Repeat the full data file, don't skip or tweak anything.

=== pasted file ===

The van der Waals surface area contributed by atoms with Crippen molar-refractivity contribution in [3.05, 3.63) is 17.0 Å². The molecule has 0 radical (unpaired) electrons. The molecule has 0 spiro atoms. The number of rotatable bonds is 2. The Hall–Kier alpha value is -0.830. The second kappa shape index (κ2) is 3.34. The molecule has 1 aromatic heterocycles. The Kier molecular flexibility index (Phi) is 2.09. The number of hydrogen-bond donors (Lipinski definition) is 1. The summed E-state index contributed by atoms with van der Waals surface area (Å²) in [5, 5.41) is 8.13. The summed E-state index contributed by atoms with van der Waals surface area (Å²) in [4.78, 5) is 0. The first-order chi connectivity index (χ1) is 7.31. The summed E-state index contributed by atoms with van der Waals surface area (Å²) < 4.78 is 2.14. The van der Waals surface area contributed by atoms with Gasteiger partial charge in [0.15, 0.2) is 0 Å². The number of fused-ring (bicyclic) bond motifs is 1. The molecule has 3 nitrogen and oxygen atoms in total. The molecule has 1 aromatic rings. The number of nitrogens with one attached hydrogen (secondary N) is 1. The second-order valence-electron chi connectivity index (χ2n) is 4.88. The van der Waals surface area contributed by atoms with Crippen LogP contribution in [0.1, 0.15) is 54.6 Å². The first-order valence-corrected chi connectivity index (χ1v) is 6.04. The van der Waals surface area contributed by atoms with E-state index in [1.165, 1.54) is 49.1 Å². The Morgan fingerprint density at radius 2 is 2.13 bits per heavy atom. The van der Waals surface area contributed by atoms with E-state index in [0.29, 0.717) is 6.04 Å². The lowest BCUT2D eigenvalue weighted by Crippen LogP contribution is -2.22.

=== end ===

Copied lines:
The van der Waals surface area contributed by atoms with Crippen molar-refractivity contribution in [3.05, 3.63) is 17.0 Å². The molecule has 0 radical (unpaired) electrons. The molecule has 0 spiro atoms. The number of rotatable bonds is 2. The Hall–Kier alpha value is -0.830. The second kappa shape index (κ2) is 3.34. The molecule has 1 aromatic heterocycles. The Kier molecular flexibility index (Phi) is 2.09. The number of hydrogen-bond donors (Lipinski definition) is 1. The summed E-state index contributed by atoms with van der Waals surface area (Å²) in [5, 5.41) is 8.13. The summed E-state index contributed by atoms with van der Waals surface area (Å²) in [4.78, 5) is 0. The first-order chi connectivity index (χ1) is 7.31. The summed E-state index contributed by atoms with van der Waals surface area (Å²) < 4.78 is 2.14. The van der Waals surface area contributed by atoms with Gasteiger partial charge in [0.15, 0.2) is 0 Å². The number of fused-ring (bicyclic) bond motifs is 1. The molecule has 3 nitrogen and oxygen atoms in total. The molecule has 1 aromatic rings. The number of nitrogens with one attached hydrogen (secondary N) is 1. The second-order valence-electron chi connectivity index (χ2n) is 4.88. The van der Waals surface area contributed by atoms with Crippen LogP contribution in [0.1, 0.15) is 54.6 Å². The first-order valence-corrected chi connectivity index (χ1v) is 6.04. The van der Waals surface area contributed by atoms with E-state index in [1.165, 1.54) is 49.1 Å². The Morgan fingerprint density at radius 2 is 2.13 bits per heavy atom. The van der Waals surface area contributed by atoms with E-state index in [0.29, 0.717) is 6.04 Å². The lowest BCUT2D eigenvalue weighted by Crippen LogP contribution is -2.22.